Matthew T Grant


Tall Guy. Glasses.

Blogging for the Hell of It

Yesterday, in a class on “Blogging” that she was teaching as part of a course my company produced, Erika Napoletano said something to the effect that, “Nobody blogs just for the hell of it.”

My first response was: “Actually, I blog just for the hell of it.”

“This blog—an ill-organized assortment of essays, reviews, aphorisms and ephemera—serves no purpose,” I wanted to say.

But then, as I thought about it, I knew that this was mere posturing. My blog serves a very specific and, for me, crucial purpose as a space that I “own,” one where I can post and publish my views, my thoughts, and my philosophy.

In fact, I frequently motivate myself to add to this collection new thoughts, or at least newly formed revisions of old thoughts, by saying to myself, “If you really have something to say, something to teach the world, some wisdom to impart, comfort or guidance for the lost or wounded, aid and counsel to the youth, a truth that must be spoken and known, etc., you’d better put it somewhere where it might endure and, from time to time, be discovered.”

That somewhere is here.

For the Hell of it.

The Web and Total Surveillance

Years ago I became obsessed with Ezra Pound, the fascist poet, and so I was reading a magazine article about his stay in St. Elizabeth’s Hospital and there was a fuzzy photo of Pound in there and the caption read something like, “Paranoia: An Occupational Hazard of Sinologists.”

I was trained as a Germanist, so I speak from experience when hastening to add that a prolonged fixation on the Germans and their culture poses similar hazards.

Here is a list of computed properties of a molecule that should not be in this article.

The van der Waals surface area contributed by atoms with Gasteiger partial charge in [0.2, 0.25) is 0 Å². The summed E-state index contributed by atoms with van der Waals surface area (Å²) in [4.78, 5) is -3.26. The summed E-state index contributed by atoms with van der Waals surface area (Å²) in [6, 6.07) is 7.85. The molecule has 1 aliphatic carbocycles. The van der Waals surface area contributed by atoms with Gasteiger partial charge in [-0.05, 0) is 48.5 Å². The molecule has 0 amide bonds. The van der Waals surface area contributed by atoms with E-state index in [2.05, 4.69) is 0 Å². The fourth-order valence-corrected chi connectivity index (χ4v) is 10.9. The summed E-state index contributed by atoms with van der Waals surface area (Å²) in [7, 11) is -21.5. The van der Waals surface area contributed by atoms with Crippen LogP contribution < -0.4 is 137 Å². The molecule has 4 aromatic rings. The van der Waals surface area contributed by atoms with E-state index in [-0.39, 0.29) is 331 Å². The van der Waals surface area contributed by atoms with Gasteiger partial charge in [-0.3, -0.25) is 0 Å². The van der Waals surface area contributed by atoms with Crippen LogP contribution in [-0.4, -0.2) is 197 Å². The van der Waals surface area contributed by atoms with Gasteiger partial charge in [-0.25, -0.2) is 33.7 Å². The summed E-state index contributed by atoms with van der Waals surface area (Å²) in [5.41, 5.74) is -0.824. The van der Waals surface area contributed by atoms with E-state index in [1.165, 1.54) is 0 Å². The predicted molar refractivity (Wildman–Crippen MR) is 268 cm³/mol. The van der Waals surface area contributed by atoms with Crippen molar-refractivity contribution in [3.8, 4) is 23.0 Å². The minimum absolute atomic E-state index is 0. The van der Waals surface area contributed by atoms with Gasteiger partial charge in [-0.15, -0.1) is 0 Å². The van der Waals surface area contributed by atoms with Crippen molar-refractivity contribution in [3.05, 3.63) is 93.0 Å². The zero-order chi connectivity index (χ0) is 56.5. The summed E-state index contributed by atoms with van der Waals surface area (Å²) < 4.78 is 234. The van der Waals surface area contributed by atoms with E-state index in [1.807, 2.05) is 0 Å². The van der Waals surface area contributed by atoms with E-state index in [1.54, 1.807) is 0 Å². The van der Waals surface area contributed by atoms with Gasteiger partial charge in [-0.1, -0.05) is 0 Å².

That latter thought occurred to me as I considered the web not as a platform for free expression—even enabler of revolutions—but as a decentralized, massively intelligent surveillance device. A hybrid panopticon confessional.

We tend to think of the web as an amalgam of information. What if we saw it instead as an accumulation of evidence?

This is what happens when your communication system grows a universal memory. Anything that can exist as an electronic file can be connected to every other electronic file. And every communication across the network becomes/produces electronic files. Imagine a total catalog of an entire sphere of human communication, a sphere actually enclosing/encompassing it.

And speaking of the evolution of the human psyche and the impact of environmental factors thereupon, with every experience we are building a sense of what can possibly happen. So, what is the proper pace for world-building?

The internet exposes us to an insanely broad world of experiential possibility—indeed, it offers the greatest wealth of possibility individual human beings have ever encountered in the long lifetime of our species. These possibilities can, in their extremity, be shocking and disturbing to people, though not so much due to their graphic content, but rather because exposure to them accelerates, and in a painfully unidimensional manner, the intra-psychological process of world-building, producing, ultimately, a painful, homeostatic disruption.